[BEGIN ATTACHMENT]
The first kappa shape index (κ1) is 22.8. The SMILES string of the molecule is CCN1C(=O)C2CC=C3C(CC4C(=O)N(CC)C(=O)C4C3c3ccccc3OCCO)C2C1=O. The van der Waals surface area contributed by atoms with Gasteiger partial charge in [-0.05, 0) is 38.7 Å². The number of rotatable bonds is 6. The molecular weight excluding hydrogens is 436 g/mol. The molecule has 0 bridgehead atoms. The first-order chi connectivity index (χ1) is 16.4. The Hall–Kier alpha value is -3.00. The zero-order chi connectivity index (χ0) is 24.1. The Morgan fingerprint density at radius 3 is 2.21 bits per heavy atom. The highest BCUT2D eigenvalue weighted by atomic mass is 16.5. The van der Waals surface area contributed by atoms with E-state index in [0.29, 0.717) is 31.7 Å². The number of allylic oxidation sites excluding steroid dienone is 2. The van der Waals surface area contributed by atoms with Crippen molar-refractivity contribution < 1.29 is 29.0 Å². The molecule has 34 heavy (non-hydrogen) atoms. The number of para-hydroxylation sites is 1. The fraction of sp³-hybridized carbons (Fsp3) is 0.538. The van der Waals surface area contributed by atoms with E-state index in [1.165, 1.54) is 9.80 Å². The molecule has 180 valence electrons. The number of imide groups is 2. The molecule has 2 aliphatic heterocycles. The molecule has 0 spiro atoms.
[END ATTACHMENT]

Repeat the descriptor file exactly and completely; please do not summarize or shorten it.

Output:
The first kappa shape index (κ1) is 22.8. The SMILES string of the molecule is CCN1C(=O)C2CC=C3C(CC4C(=O)N(CC)C(=O)C4C3c3ccccc3OCCO)C2C1=O. The van der Waals surface area contributed by atoms with Gasteiger partial charge in [-0.05, 0) is 38.7 Å². The number of rotatable bonds is 6. The molecular weight excluding hydrogens is 436 g/mol. The molecule has 0 bridgehead atoms. The first-order chi connectivity index (χ1) is 16.4. The Hall–Kier alpha value is -3.00. The zero-order chi connectivity index (χ0) is 24.1. The Morgan fingerprint density at radius 3 is 2.21 bits per heavy atom. The highest BCUT2D eigenvalue weighted by atomic mass is 16.5. The van der Waals surface area contributed by atoms with E-state index in [0.29, 0.717) is 31.7 Å². The number of allylic oxidation sites excluding steroid dienone is 2. The van der Waals surface area contributed by atoms with Crippen molar-refractivity contribution < 1.29 is 29.0 Å². The molecule has 34 heavy (non-hydrogen) atoms. The number of para-hydroxylation sites is 1. The fraction of sp³-hybridized carbons (Fsp3) is 0.538. The van der Waals surface area contributed by atoms with E-state index in [1.165, 1.54) is 9.80 Å². The molecule has 180 valence electrons. The number of imide groups is 2. The molecule has 2 aliphatic heterocycles. The molecule has 0 spiro atoms.